Delving deeper into the merits of the specifics, was the second TLA session focused on perspectives related to Modernizing Forest Policy in BC. And first up was Melissa Sanderson, ADM, Forest Policy and Indigenous Relations, BC Ministry of Forests, who described the government’s vision for the modernizing of BC’s forest policies. The current context being the challenging circumstances, that forests are foundational to BC’s economy, that serious threats and challenges are being faced, and that the current policy framework is inadequate to address today’s challenges. According to Sanderson, “the efforts to shift forest policy were driven by the goals of meaningful action on reconciliation with First Nations, increase inclusivity for communities, a competitive industry, fair returns to the Crown and increased efforts on sustainability and stewardship. According to Sanderson, the Intentions Paper was “greatly informed by engagements that have taken place in the past, notwithstanding the challenge of overlapping crises [covid, fires and floods], and that the engagement will be ongoing”.
With respect to the new tools required to implement the changes, Sanderson noted the progress made with forest worker successorship protections and the amendments to the timber harvesting contract and sub-contract regulations. Sanderson highlighted the key elements of Bill 23 related to FRPA (repositioning government as the land manager, reasserting the public interest in forest management, and requiring landscape level plans in collaboration with First Nations). With respect to Bill 28, Sanderson said, “the compensation framework will address certainty on what is compensable and how it is to be valued”.
Next up, Charlene Higgins, CEO of the BC First Nations Forestry Council, described what she’s been hearing from First Nations related to the province’s modernization policies as “one of frustration… and that frustration is growing”. According to Higgins, this is because:
- The polices were developed internally with no First Nations involvement.
- The engagement processes were limited, poorly timed and incompatible with how First Nations engage.
- The feedback sought was highly technical and many First Nations lack the expertise, capacity and resources to respond meaningfully.
- The proposed changes do not advance the priority areas of work identified in the BC First Nations Forest Strategy, which was developed in concert with the BC government. Rather, the modernization policies represent the priorities of government.
Given government’s alignment with many of the First Nations Forestry Strategy goals, such as shared governance, forest policy reform, improving First Nations role, Higgins described the government’s effort as a “missed opportunity”. In addition, First Nations are seeking joint decision making and meaningful revenue sharing. As such, Higgins is seeking a full reset on the engagement process. …She concluded by saying, “the public wants a different approach to the use of BC’s forests with real collaboration with First Nations regarding the use and management of forest land and resources.” And “First Nations involvement in the sector as full partners is the new paradigm that will create the climate for investment needed to support a thriving forest sector.”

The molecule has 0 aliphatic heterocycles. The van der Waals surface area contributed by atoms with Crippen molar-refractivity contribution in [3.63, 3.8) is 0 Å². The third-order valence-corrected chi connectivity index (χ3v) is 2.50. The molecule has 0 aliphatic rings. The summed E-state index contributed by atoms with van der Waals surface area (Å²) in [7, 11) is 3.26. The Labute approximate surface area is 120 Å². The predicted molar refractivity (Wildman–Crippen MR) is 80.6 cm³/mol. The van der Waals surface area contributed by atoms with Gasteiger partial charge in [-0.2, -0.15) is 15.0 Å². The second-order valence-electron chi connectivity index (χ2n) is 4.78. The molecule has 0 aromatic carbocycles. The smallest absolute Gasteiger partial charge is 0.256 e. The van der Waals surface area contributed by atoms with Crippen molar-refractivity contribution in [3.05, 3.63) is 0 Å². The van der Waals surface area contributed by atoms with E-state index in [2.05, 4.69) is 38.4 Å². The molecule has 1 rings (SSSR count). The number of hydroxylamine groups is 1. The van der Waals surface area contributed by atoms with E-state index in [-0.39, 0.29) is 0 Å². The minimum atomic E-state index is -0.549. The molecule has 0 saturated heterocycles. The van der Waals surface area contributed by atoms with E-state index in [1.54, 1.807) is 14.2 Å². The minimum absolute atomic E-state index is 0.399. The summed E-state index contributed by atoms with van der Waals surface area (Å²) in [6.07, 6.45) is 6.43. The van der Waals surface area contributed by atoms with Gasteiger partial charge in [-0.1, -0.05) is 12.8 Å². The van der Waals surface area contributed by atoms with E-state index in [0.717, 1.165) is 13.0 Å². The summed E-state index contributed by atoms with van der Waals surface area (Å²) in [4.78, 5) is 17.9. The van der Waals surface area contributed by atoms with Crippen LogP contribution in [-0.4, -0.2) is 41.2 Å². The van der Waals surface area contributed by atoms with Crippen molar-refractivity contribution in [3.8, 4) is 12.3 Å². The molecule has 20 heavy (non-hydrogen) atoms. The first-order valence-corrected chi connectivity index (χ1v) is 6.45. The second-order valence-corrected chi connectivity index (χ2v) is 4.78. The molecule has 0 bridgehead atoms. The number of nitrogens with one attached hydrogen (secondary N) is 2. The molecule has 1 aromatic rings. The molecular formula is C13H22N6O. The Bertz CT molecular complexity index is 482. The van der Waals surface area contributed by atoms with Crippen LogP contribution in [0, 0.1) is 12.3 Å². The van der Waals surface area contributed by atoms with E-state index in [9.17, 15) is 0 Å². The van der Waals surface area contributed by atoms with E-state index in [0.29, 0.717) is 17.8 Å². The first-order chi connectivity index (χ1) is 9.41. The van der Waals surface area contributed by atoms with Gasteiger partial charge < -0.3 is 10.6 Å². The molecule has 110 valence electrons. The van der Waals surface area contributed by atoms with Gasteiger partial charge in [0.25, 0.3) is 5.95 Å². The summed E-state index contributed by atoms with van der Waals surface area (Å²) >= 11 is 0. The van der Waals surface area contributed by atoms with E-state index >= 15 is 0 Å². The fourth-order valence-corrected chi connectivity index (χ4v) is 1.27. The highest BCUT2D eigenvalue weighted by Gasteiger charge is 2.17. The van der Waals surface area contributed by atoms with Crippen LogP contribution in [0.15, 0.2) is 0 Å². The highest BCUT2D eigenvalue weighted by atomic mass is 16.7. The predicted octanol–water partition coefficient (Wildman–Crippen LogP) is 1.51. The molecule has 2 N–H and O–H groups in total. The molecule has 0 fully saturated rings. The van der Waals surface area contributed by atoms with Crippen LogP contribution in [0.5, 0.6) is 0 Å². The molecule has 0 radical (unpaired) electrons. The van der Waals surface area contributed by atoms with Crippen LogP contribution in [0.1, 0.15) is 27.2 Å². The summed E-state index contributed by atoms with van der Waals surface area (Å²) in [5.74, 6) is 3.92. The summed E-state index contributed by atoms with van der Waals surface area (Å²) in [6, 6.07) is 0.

The final speaker, Susan Yurkovich, President and CEO of the BC Council of Forest Industries, started by noting “the importance of this conversation because of breadth and depth the industry has on the economic and social fabric of the province.” An importance that was “underscored by recent research by the Business Council of BC on how the province led the pack coming out of the economic downturn due to the pandemic.” Examples provided by Yurkovich include:
- $13 billion in GDP, 100,000 jobs, $8 billion in wages and $4 billion in revenue to gov’t
- Supporting 1 in 25 BC jobs and more than 5,300 indigenous employed
- $7 billion in goods and services purchased from 9,900 suppliers in 340 communities
- $14 billion in capital investments in BC plants and equipment over 10 years
- BC is already a leader in conservation, 52% of land base has conservation measures on it
From industry’s perspective, the modernization of BC’s forest policy must:
- Start with a fact-based, balanced, and inclusive approach (agreed set of facts and then look at balancing the values).
- Needs an inclusive group of people having these conversations (meaning everyone is at the table).
- Have Indigenous Nations as full partners (with a say and meaningful revenue sharing)
- Champion BC’s low-carbon forest products as part of the climate solution (a strong message for investors)
“But”, says Yurkovich, “predictable access to fibre at a reasonable cost is the key for all participants, regardless of size. No-one will invest in new mills, or retool, or increase their value-added production without assurance of fibre access. And for industry, that includes clear rules and transparency and timely processes to plan for the future. We have to have policy choices that are going to create predictability to encourage innovation and reinvestment.” Yurkovich also noted that “there are a lot of challenges but also a lot of opportunities. BC has great people, great fibre, and the expertise, knowhow and technology to capitalize on the opportunity to be the preferred supplier of low-carbon, sustainable management forest products that will fight climate change. But we have to get it right, and we can’t get it right if we aren’t all working together.”
Photo courtesy of COFI via Twitter